Haw Par Villa, also known as Tiger Balm Gardens, is a vintage theme park along Pasir Panjang Road in Singapore. More »
I have always been fascinated by anything that is underwater – I wrote about the top ten underwater attractions some time ago and today I have discovered another interesting underwater attraction. According to news reports, the ancient underwater city Shi Cheng, or Lion City, was flooded and disappeared underwater when its mountain valley was turned into a man-made lake called the Qiandao Lake, or Thousand Island Lake (千島湖) after a new Xin’an River hydro-electric station was built. Located in Zhejiang, China about 150 kilometres away from the city of Hangzhou, and lying between 26 to 50 metres beneath the Qiandao Lake, Shi Cheng city has now been resurrected as a new attraction for tourists. Read more about this fascinating city here.
The last time I went to Macau was almost ten years ago but it seems that it has lost none of the charms that it possesses. One of two Special Administrative Regions of China (the other is Hong Kong), Macau to me feels more like a little Europe with its rich colonial history and colonial-style buildings than an Asian country, being the first and last European colony in Asia. It came as no surprise to me then, when a report sieved out a number of museums with rich colonial exhibits and displays, as among the top 10 must-see museums in Macau. Do check out the ‘Sound of Century’, a very interesting museum that contains lots of vintage sound machines.
Take a look at the top ten museums in Macau here. Be sure to allow up to a day or two to fully appreciate them.
I have heard so much about the Northern Lights, and finally, I am planning to visit Europe to get a glimpse of them next year. When doing my research, I realised that it is not as easy as it seems to catch the Northern Lights, said to be one of the most spectacular sights in the world.
An aurora, according to Wikipedia, is a natural light display in the sky especially in the high latitude regions. A little background on the Northern Lights, or Aurora Borealis, before I move on – why do they actually occur? The unique spectrum of colours happens when particles from the sun enter the Earth and collide aggressively with the gas atoms, which are strongest around the poles, resulting in a burst of beautifully coloured lights in the dark night sky. The most common colour seen is usually green, but the colours do changes accordingly to blue, red, white-grey or even purple and violet. Articles have pointed to many different ways and methods of catching these splendid sights. I have consolidated them and thought I would share them with you here.
1. Choose the most ideal viewing conditions and places – Avoid light pollution, the full moon and choose a dark, clear night with cloudless skies. It is best to go to the surrounding countryside in the north’s horizon for a glimpse of the phenomenon. Cities and big busy towns are out. Usually, the northern lights are visible from late September to March anytime from 6pm to 6am. According to SpaceWeather.com, March is the most geomagnetically active month of the year, followed by October, and Aurora activities seem to be most concentrated between 10pm and 3am.
2. The altitude matters – Try to climb as high as possible, as height will pump up your chances of getting a sight of the northern lights.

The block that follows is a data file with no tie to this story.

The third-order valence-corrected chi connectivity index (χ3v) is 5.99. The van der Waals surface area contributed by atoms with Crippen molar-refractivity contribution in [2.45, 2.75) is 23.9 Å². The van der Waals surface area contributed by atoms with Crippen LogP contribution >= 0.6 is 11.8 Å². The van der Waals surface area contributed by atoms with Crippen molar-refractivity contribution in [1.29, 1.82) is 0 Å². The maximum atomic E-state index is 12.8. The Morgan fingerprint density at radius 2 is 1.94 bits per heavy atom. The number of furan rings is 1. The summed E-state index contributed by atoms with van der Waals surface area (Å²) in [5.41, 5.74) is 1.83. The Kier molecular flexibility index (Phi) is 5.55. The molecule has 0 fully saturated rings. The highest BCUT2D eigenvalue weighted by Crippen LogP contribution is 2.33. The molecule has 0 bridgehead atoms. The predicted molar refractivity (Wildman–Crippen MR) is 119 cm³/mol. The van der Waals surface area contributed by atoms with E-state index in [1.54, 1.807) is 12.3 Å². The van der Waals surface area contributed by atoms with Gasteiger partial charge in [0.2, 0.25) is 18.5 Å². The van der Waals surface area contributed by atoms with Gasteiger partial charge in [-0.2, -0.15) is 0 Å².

As the Aurora Borealis are attracted to the Earth’s magnetic poles, the far northern and southern latitudes are often the best regions to view the light displays. It has been said that they are best seen in Norway, especially above the Arctic Circle in northern Norway. The Huffington Post has highlighted the top ten places where you are more likely to catch the aurora borealis, so do take a look. These include Alaksa, US, the remote Norwegian Sea Islands in Denmark, Scotland, north of the border of Canada, Finland’s northern regions, Iceland, northern Russia, Norway and Sweden. Some hotels also offer a wake-up call if there are northern lights sightings, so do enquire at the hotel reception when you check in.
And of course, you would definitely want to capture a precious memory of the Northern Lights. Alaska Photographics has an excellent article about what you should do and bring in order to capture the best, including a detailed checklist, which I have documented below for your benefit. Credit goes to them and if you want to find out more, click here.
Northern Lights Checklist (Credit: Alaska Photographics)
- Shoot in RAW format
- Set LCD Brightness to low
- Remove the filter from your lens
- Pre focus your lens on infinity or use live-view with loupe
- Test exposure, consult histogram
- Have 2 batteries and 2 flash cards
- Use a tall but sturdy tripod
- Check the aurora forecasts
- Use your lens hood to protect against frost/condensation on your lens
- Put black tape over your red processing light under the wheel (for Canon users-your fellow photographers will like you)
Indeed, the Northern Lights are one of nature’s most spectacular phenomena, and everyone should see them at least once in their life. However, that said, sightings are said to be unpredictable, because on nights when they are most likely to occur, they did not, and on nights when they are not expected to occur, they shone at their brightest. The safest bet is probably to join some specialised Northern Lights tours, where the tour operators are very experienced about where and when to view them, and some will even offer you to rejoin their tour if you do not get a chance to see the lights. But my advice to you is, just relax and do not travel for the sake of seeking them, but travel for the sake of wanting to go to a country and experience more of their culture and nature. Good luck and let there be light!